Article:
Forum for Science, Industry and Business

Sponsored by:     3M 
Search our Site:


Controlling Protein Function With Nanotechnology

A new study led by nanotechnology and biotechnology experts at Rensselaer Polytechnic Institute is providing important details on how proteins in our bodies interact with nanomaterials.
In their new study, published in the Feb. 2 online edition of the journal Nano Letters, the researchers developed a new tool to determine the orientation of proteins on different nanostructures. The discovery is a key step in the effort to control the orientation, structure, and function of proteins in the body using nanomaterials.

“To date, very little is known about how proteins interact with a surface at the nanoscale,” said Jonathan Dordick, director of the Center for Biotechnology and Interdisciplinary Studies at Rensselaer (CBIS), the Howard P. Isermann ’42 Professor of Chemical and Biological Engineering, and co-corresponding author of the study. “With a better understanding of how a protein interacts with a surface, we can develop custom nanoscale surfaces and design proteins that can do a variety of amazing tasks in the human body.”

Researchers seek to use nanotechnology in a variety of biological and medical applications, ranging from biosensors that can detect cancer in the body to scaffolds that help grow new tissues and organs, according to the researchers. Such technologies involve the interaction between biological cells and non-biological nanoscale materials. These interactions are controlled in part by proteins at the interface between the two materials. At such a minuscule level, the tiniest change in the structure of a material can vastly change the proteins involved and thus alter how the cells of the human body respond to the nanomaterial. In fact, proteins are among the most complex (and fickle) molecules in our bodies, rapidly changing their orientation or structure and thus their ability to interact with other molecules. Controlling their orientation and structure through their interactions with nanomaterials is essential to their reliable and safe use in new biotechnologies, according to Dordick.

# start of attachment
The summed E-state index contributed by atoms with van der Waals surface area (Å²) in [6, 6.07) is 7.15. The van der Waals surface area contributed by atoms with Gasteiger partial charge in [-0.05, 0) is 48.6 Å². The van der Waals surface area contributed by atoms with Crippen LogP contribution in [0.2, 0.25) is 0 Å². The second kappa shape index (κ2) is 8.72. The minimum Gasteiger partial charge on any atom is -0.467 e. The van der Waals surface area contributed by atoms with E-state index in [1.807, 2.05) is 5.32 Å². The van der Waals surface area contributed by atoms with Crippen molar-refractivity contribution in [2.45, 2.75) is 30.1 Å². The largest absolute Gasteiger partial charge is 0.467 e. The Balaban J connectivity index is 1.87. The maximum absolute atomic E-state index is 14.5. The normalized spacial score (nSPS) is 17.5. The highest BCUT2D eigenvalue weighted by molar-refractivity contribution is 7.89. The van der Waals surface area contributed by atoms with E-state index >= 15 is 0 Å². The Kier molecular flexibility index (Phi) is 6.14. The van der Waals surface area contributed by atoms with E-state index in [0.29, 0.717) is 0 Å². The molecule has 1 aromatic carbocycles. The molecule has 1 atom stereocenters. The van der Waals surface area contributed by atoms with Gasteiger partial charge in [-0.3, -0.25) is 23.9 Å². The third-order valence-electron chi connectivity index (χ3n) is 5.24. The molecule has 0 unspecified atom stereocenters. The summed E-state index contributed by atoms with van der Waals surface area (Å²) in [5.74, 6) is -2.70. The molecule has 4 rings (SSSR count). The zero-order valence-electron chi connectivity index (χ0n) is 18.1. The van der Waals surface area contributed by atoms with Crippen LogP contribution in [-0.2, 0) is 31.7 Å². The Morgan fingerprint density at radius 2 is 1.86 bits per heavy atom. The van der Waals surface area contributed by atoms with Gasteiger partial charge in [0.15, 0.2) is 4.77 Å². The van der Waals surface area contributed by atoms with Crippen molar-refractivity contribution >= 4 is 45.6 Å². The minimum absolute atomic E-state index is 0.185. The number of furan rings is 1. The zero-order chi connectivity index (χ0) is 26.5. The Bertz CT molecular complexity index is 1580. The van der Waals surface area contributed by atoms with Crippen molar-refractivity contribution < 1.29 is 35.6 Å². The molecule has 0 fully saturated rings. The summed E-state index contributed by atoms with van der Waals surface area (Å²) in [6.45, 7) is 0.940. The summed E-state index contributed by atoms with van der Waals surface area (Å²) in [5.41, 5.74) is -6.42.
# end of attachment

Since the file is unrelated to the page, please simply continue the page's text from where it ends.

“We have learned over the past decade to create nanomaterials with a wide variety of controlled structures, and we have discovered and begun to learn how these structures can positively impact cellular activity,” said Richard Siegel, the Robert W. Hunt Professor of Materials Science and Engineering at Rensselaer, director of the Rensselaer Nanotechnology Center, and co-corresponding author on the study. “By learning more about the role of the nanostructure-protein interactions that cause this impact, we will be able in the future to harness this knowledge to benefit society through improved healthcare. In addition to improved healthcare, this work will also help enable the manufacture of a wide range of new hierarchical composite materials—based upon synthetic polymers, biomolecules, and nanostructures—that will revolutionize our ability to solve many critical problems facing society worldwide.”

What the researchers found in this and their previous studies was that the size and curvature of the nanosurface greatly changed the way proteins oriented themselves on the surfaces and changed their structure, and this influenced protein stability. They found that nanostructures with smaller and more curved surfaces favored protein orientations that resulted in more stable proteins than structures with larger more flat surfaces.

To reach these conclusions, the researchers investigated several well-studied proteins, including cytochrome c, RNase A, and lysozyme and monitored their adsorption on different size silica nanoparticles. In this latest work, they chemically modified the adsorbed proteins to form chemical “tags” that provided the researchers with important information on how the proteins adsorbed on different silica surfaces. When the nanomaterials and proteins were studied using mass spectrometry, the tags provided valuable new information about the surface orientation of the proteins. Mass spectrometry analyzes the mass distribution of a material to determine its elemental composition and structural characteristics, and was very sensitive to the chemical tags added on the proteins.